Paul DeCamp, Member of the Firm in the Employment, Labor & Workforce Management practice, in the firm’s Washington, DC office, was quoted in Law360 Employment Authority, in “What's on the Wage and Hour Menu for Restaurants,” by Daniela Porat. (Read the full version – subscription required.)

Following is an excerpt:

From predictive scheduling laws to a potential overhaul of federal regulations governing tipped workers' wages, restaurants are facing myriad compliance challenges that are exacerbated by the COVID-19 pandemic and what employers view as a tight labor market, attorneys told Law360.

The coronavirus pandemic and related economic upheaval have put a lot of pressure on restaurants when it comes to wages, said Paul DeCamp, a former administrator for the U.S. Department of Labor Wage and Hour Division and a member of management-side firm Epstein Becker Green.

"That creates real challenges for a business that is trying to get by in an environment where customer flow is down, business volume is down and now apparently the wages required to get workers to show up have gone way up," DeCamp said. "That has been a real business challenge. It's not a legal challenge exactly, although it's caused in part by some laws."

Here, Law360 explores the wage and hour issues at the forefront of the restaurant industry.

Tip Credit Landscape

In June, the DOL proposed changes to the circumstances in which employers can pay gratuities-earning workers as little as $2.13 per hour as long as tips carry them to the standard federal minimum wage, or $7.25. …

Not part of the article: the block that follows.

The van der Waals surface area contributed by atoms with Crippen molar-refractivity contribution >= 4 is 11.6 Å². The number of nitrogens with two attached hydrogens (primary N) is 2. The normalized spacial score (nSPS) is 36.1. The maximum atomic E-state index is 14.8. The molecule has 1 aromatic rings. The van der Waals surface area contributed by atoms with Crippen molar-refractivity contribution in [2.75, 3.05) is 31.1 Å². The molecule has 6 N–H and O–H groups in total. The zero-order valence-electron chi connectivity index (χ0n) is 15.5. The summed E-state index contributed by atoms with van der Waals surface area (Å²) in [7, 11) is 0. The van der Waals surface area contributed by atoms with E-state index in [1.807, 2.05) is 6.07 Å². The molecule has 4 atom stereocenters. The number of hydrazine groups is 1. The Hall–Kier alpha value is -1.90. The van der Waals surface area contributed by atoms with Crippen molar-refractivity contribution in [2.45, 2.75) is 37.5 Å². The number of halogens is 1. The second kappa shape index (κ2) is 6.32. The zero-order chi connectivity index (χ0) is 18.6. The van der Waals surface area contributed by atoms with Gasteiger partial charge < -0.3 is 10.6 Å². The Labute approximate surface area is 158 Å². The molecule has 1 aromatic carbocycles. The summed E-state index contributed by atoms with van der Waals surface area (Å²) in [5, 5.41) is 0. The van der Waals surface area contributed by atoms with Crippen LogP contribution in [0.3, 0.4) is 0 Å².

The change would set a new standard requiring employers to pay the full minimum wage to any worker who spends more than 30 minutes of uninterrupted time on side work that "directly supports" tip-producing activity.

The regulations would also codify the 80-20 rule, which requires standard minimum wage for a worker who spends more than 20% of their time on side tasks that aren't directly related to customer service, such as setting up before a shift or cleaning up afterward.

Some states have done away with a tip credit — an approach that might create unintended disparities, DeCamp said.

In those states, he said, servers end up getting overcompensated compared with their colleagues in the back of the house because servers continue to get tips on top of their wages.

"I don't think anybody who was leading the charge to eliminate the tip credit in those states was trying to hurt the kitchen workers," he said. "But the way that restaurants operate, it really makes it a challenge." …

Predictive Scheduling and Unpredictable Work

Cities and states across the country have both embraced and shunned predictive scheduling laws, which generally require certain employers, such as retailers or restaurants, to give advance notice to workers of their schedules.

While these laws protect workers from the difficulties of having their schedules change on short notice, DeCamp said they present significant operational challenges for restaurants.

The day-to-day needs of restaurants tend to fluctuate wildly within the predictive scheduling notice windows because of circumstances such as weather changes or, in the case of a sports bar, for example, whether the local team is in the playoffs, DeCamp said.

"It leaves businesses unable to pivot to address changes in the business volume that may depend on events that happened within that window called for by the predictive scheduling," he said.


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